The Indian Constitution's rigidity and flexibility are reflected in these amendment methods.
 

CRITICAL ANALYSIS OF THE AMENDING POWER OF THE PARLIAMENT

Procedure For Amendment In Indian Constitution
Many political scientists have criticised the constitutional amendment process for the following reasons:
• Critics argue that the amendment process is undemocratic because it does not include a system for obtaining the consent or approval of the Indian people. This charge is unfounded because the Indian parliament is directly or indirectly elected by the Indian people, and having instruments of direct democracy in such a large country as India seems illogical.
 
• The majority of constitutional provisions can be amended by Parliament alone, which goes against the federal spirit. Because the federal features include a say for the states, this charge appears to be unfounded as well.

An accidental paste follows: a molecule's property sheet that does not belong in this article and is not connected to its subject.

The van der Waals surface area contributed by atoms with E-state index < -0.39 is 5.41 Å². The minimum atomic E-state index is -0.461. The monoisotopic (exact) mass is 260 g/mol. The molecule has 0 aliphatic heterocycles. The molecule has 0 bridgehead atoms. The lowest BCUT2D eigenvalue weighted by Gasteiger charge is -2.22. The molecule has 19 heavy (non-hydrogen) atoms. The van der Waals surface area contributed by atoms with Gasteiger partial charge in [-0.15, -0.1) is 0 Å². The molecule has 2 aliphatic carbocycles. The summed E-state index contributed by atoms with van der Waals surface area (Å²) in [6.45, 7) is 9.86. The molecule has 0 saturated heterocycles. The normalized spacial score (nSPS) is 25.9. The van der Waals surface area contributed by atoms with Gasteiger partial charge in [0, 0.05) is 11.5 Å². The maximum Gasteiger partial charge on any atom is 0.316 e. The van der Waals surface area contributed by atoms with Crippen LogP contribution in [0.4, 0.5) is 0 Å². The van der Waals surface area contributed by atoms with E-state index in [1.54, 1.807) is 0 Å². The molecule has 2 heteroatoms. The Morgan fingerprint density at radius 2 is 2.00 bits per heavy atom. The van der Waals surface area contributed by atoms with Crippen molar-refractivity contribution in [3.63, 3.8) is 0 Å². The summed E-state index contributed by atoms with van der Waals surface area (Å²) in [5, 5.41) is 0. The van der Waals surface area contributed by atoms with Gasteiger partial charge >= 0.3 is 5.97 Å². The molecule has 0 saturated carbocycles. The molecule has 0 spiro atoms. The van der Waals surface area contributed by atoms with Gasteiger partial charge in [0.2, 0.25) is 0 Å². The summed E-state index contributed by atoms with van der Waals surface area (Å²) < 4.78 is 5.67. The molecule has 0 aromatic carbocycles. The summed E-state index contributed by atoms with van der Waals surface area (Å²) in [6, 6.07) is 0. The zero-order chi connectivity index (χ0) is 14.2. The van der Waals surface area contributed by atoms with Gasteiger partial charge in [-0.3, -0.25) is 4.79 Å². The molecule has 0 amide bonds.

• Some academics believe the procedure is too strict, particularly when it comes to ratification. However, when compared to other federal governments, such as the United States, the procedure outlined in Section 368 appears to be relatively simple.
 
• Some critics also object to the judicial review system, which allows the Supreme Court and each High Court to rule on the constitutional validity of Parliament's amendments.
 
In light of this charge, it's important to remember that the Supreme Court can only strike down a constitutional amendment if it violates the fundamental structure.
 
The ease with which subsequent amendments to the constitution have been made only confirms the success of the procedure outlined in Article 368. In fact, the procedure is not so adaptable that the ruling parties can change it at their leisure. It's also not so rigid that it can't adapt to changing requirements.